20 Dec Roll back of Clean Water Rule will negatively impact SoCal wetlands
Roll-back of Clean Water Rule (WOTUS) protections will hurt Los Angeles River and California wetlands
Last week, our natural environment was dealt a devastating setback. The Trump Administration has proposed narrowing the Clean Water Rule (known as WOTUS, short for Waters of the United States) to exclude seasonal streams and wetlands, thus exempting polluting industries, oil drillers and developers from regulations that protect crucial wetlands, streams and bodies of water.
EPA officials who spent years diligently preparing for the regulatory update by determining appropriate regulations for wetlands and streams are now being asked to roll back and curtail protections with deference to “state’s rights”. How a given administration defines bodies of water impacts protections and permissions. The current administration wishes for WOTUS to adhere to late Supreme Court Justice Scalia’s interpretation, from a decision he held in 2006 that cited a dictionary definition of “running water”, instead of a century of hydrology and science. This approach and narrow interpretation of our watersheds run countercurrent to the agency’s mission to apply holistic approaches to determining environmentally sound solutions that protect human health and foster prosperity.
In the short run, there is no immediate impact on the LA River given the rule changes, however in the long run the answer is more complicated.
While the rule change will nonetheless impact virtually every state in the union (nearly 60% of streams in the lower 48 states), it disproportionately rolls back protections on seasonal streams in the Southwestern U.S., like those in the Los Angeles River’s watershed. The loss of these protections will impact almost all of California’s wetlands, all seasonal streams in the LA River’s watershed, and impact over 70% of our drinking water sources in Los Angeles County.
The LA River is impervious to the rule change in part because of FoLAR’s work to get the EPA to recognize the LA River as a traditional navigable waterway. The River movement successfully demonstrated and lobbied the EPA from 2008 to 2010 to overturn the US Army Corps narrow definition of navigable sections of the LA River. Central to the coalition’s efforts was the staging of a symbolic kayak journey from headwaters to mouth of the River.
EPA officials at the time cited “recreational and commercial opportunities, public access, susceptibility to restoration, and the presence of ongoing restoration and educational projects” as factors in their recognition of the LA River as a protected waterway. The FoLAR-led river movement created the conditions by which the LA River has been given its due recognition as real waterway subject to the legal protections that cannot be easily stripped away in favor of developers or polluting industries. (You can read more from 2010 on our FoLAR blog.)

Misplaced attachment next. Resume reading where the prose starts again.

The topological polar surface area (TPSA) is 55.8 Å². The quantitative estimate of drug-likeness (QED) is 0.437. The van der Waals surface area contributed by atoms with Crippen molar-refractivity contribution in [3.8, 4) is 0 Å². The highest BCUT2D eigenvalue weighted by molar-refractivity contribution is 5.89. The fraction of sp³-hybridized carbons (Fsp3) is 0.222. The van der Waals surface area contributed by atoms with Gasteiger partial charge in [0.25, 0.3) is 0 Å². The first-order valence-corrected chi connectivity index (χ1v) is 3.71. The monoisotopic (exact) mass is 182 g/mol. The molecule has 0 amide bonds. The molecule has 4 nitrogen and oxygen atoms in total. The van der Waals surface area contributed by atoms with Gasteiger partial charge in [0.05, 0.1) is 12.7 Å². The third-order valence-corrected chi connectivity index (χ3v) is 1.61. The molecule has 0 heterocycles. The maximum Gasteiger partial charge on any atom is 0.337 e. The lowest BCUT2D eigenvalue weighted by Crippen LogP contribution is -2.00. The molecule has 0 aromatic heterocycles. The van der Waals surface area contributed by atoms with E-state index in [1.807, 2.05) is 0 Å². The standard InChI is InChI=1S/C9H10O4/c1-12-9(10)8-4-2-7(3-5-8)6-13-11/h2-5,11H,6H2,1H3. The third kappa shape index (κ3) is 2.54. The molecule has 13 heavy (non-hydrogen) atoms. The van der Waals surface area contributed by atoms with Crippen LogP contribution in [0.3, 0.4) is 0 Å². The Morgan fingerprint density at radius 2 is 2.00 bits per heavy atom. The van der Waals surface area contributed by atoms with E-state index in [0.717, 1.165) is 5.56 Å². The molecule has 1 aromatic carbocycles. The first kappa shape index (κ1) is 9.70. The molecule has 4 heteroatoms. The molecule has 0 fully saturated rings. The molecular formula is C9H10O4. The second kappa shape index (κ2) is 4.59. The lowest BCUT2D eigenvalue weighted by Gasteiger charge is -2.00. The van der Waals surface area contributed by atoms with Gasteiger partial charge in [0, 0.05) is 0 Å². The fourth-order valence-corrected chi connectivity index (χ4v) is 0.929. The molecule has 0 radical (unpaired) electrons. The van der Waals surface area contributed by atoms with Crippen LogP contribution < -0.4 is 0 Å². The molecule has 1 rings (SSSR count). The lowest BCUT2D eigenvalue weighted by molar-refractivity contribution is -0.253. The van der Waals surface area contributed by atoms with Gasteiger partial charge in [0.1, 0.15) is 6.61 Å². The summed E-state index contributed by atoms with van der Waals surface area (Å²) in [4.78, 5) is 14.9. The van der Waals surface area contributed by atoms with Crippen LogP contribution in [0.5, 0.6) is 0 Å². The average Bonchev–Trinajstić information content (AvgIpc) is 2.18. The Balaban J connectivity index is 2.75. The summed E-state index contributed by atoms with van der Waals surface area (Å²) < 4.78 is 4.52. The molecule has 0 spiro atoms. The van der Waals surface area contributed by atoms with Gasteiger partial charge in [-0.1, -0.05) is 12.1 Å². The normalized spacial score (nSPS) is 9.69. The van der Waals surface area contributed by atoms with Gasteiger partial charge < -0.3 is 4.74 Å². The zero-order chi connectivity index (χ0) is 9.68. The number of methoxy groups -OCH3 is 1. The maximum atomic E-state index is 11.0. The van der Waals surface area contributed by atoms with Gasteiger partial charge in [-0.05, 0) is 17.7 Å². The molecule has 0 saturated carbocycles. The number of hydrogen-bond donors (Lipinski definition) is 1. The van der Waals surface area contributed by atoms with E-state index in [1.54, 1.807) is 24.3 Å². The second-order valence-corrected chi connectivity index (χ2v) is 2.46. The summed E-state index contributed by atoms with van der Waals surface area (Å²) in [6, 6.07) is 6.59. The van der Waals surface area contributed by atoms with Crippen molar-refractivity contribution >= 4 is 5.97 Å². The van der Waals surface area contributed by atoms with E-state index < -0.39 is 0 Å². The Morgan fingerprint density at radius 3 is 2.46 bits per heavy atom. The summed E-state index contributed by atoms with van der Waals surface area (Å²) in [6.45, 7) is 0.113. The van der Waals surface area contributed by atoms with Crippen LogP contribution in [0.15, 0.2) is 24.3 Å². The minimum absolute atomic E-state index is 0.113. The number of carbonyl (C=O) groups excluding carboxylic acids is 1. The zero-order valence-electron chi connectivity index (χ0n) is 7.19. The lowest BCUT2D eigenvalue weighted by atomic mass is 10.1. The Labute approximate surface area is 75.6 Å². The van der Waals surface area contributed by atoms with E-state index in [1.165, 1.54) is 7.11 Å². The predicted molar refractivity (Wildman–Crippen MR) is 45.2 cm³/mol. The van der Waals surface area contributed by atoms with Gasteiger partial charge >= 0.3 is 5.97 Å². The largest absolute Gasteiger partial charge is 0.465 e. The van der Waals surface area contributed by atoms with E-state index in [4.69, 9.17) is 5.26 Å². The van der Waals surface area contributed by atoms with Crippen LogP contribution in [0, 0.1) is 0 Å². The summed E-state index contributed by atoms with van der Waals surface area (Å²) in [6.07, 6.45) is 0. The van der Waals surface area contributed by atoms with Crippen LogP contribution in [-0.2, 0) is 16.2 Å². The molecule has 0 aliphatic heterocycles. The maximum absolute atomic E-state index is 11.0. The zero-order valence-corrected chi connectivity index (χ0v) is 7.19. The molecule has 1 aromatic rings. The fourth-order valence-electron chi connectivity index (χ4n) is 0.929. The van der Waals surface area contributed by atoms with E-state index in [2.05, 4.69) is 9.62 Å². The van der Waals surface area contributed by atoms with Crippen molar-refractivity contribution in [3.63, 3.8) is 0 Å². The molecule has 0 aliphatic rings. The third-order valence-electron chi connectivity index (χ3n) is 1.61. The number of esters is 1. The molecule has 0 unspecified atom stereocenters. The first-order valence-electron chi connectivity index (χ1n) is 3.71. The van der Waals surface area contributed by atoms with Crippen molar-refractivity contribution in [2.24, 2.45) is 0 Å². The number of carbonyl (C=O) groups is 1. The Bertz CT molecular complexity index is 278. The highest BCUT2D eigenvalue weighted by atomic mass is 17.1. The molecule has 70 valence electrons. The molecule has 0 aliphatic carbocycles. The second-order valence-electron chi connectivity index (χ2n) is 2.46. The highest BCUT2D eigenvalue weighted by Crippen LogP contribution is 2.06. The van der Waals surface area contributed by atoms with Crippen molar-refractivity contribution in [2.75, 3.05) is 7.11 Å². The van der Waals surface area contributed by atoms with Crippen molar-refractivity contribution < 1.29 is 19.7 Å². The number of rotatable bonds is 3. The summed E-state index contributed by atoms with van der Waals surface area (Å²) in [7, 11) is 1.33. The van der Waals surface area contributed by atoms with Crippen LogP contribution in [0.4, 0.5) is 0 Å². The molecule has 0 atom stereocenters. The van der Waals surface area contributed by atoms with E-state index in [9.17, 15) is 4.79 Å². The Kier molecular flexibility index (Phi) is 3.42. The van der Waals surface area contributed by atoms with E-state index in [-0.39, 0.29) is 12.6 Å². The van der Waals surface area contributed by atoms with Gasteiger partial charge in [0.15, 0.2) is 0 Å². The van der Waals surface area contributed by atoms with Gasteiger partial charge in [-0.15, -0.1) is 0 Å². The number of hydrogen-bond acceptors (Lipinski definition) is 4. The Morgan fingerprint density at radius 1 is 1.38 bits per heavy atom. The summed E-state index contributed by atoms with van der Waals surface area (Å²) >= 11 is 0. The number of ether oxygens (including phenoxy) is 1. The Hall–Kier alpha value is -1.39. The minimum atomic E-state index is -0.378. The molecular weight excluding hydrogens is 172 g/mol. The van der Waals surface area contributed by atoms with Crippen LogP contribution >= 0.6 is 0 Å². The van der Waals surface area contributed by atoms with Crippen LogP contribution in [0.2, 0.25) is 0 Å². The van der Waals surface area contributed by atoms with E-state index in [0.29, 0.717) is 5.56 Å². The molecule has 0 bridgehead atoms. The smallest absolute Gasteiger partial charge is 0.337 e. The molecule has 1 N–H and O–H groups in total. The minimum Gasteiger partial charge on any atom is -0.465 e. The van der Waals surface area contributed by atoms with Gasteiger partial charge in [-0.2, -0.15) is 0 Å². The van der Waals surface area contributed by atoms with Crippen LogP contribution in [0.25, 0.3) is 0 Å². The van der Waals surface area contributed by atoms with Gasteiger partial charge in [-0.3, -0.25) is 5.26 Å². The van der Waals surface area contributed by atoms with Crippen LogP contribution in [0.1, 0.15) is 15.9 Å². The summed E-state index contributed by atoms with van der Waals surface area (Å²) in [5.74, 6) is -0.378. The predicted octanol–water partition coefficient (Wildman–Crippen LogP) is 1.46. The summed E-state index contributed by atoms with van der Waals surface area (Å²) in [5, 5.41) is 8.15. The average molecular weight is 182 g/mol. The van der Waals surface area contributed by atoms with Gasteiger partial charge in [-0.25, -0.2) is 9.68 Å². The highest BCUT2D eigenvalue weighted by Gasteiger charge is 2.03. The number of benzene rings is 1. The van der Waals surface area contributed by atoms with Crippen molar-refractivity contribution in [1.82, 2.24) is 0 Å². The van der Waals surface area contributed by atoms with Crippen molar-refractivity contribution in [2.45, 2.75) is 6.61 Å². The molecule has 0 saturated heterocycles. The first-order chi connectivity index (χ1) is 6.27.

Friends of the LA River fought for the LA River to be seen as more than just a flood channel but as a traditional navigable waterway. That historic effort has given the River added protection against current administration rule changes to protected waterways.
Elected officials and advocacy organizations have long signaled they would oppose any reclassification of the River, and scholars indicate a WOTUS rule change alone wouldn’t change the LA River’s classification. For a deep dive on the legal history of the LA River and the 2006 case at the heart of rule changes to WOTUS, don’t miss this great and timely article from E&E News.
This is a disastrous policy for our already degraded and destroyed riparian landscapes. Ultimately, protection and restoration of waterways are some of the best approaches we can take to respond to climate change. Should we fail to link restoration of our waterways to the seasonal streams and wetlands, we will be incapable of delivering the promise of habitat for wildlife, open space for humans, and resilience in the face of climate change. For these reasons, FoLAR joins the chorus of environmental organizations condemning this action. (NRDC and Sierra Club have also published oppositions.)
With the especially critical ecosystem services these water systems provide, we must not only protect what’s left, but regenerate as much as we can to reverse the damaging effects of habitat destruction and biodiversity loss, groundwater pollution, flooding, loss of fishing and swimming opportunities.
FoLAR continues to push for ecological restoration on the banks of the LA River to afford wildlife and humans access to a natural resource than can unify our communities, offset the impact of climate change storms, and reconnect us to nature. Today’s contentious political landscape is a reminder to get involved and stay active – the accomplishments of yesterday have opened doors to continually addressing social and environmental issues in our River community.